Religion and Trauma in William Golding’s The Spire

By: Joyanta Dangar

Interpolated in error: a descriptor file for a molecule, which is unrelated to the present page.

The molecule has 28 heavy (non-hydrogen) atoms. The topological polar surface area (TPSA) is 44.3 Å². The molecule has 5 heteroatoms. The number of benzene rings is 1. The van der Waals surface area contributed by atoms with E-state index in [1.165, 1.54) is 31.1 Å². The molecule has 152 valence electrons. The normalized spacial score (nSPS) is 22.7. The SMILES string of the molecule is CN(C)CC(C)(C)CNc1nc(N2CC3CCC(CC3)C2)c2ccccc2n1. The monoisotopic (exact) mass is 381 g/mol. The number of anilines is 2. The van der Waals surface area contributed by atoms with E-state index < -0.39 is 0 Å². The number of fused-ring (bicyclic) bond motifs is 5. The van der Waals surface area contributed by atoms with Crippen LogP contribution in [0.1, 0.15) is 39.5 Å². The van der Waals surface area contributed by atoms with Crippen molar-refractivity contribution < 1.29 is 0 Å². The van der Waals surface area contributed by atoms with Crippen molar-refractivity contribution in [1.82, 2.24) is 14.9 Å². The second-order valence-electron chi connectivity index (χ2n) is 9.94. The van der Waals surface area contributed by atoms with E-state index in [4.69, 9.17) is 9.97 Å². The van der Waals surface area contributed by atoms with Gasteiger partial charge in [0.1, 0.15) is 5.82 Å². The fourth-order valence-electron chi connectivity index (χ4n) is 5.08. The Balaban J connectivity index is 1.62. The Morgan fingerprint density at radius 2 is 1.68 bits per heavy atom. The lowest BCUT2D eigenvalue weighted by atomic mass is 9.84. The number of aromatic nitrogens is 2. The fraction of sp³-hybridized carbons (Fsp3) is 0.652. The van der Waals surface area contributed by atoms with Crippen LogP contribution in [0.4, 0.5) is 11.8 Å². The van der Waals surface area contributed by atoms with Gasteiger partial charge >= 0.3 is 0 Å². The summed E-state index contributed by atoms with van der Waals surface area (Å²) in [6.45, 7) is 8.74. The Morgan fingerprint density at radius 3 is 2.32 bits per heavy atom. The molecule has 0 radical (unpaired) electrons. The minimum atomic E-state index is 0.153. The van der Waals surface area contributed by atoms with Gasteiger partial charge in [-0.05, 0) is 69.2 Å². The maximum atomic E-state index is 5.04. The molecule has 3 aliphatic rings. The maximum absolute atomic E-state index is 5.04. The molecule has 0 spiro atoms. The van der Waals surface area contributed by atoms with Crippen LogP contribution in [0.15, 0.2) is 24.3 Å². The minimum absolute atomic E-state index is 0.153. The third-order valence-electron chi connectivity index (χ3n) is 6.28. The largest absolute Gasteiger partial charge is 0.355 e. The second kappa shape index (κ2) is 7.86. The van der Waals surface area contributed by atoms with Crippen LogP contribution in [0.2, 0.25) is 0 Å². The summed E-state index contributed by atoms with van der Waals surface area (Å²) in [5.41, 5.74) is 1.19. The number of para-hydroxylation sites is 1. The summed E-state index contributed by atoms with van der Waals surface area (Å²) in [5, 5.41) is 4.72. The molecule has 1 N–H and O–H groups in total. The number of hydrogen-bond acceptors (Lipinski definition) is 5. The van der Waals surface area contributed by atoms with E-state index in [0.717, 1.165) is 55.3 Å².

Abstract: The Spire (1964) is a novel about Jocelin, Dean of an English cathedral in the fourteenth century, who thinks that God has selected him to build a spire on his cathedral and carries it out to an impending disaster, despite his mason’s warning that the cathedral is built without adequate foundations. This article is intended to explore Jocelin’s madness in terms of moral trauma and/or what Marlene Winell calls “Religious trauma syndrome (RTS).” Besides experiencing delusions, dreams and hallucinations as symptoms of trauma, Jocelin re-enacts the dualities of psychomachy while building the spire. His insidious and chronic psychological suffering may be ascribed to the religious indoctrination of his age. His trauma also conforms to Lenore Terr’s definition of “Type II” trauma.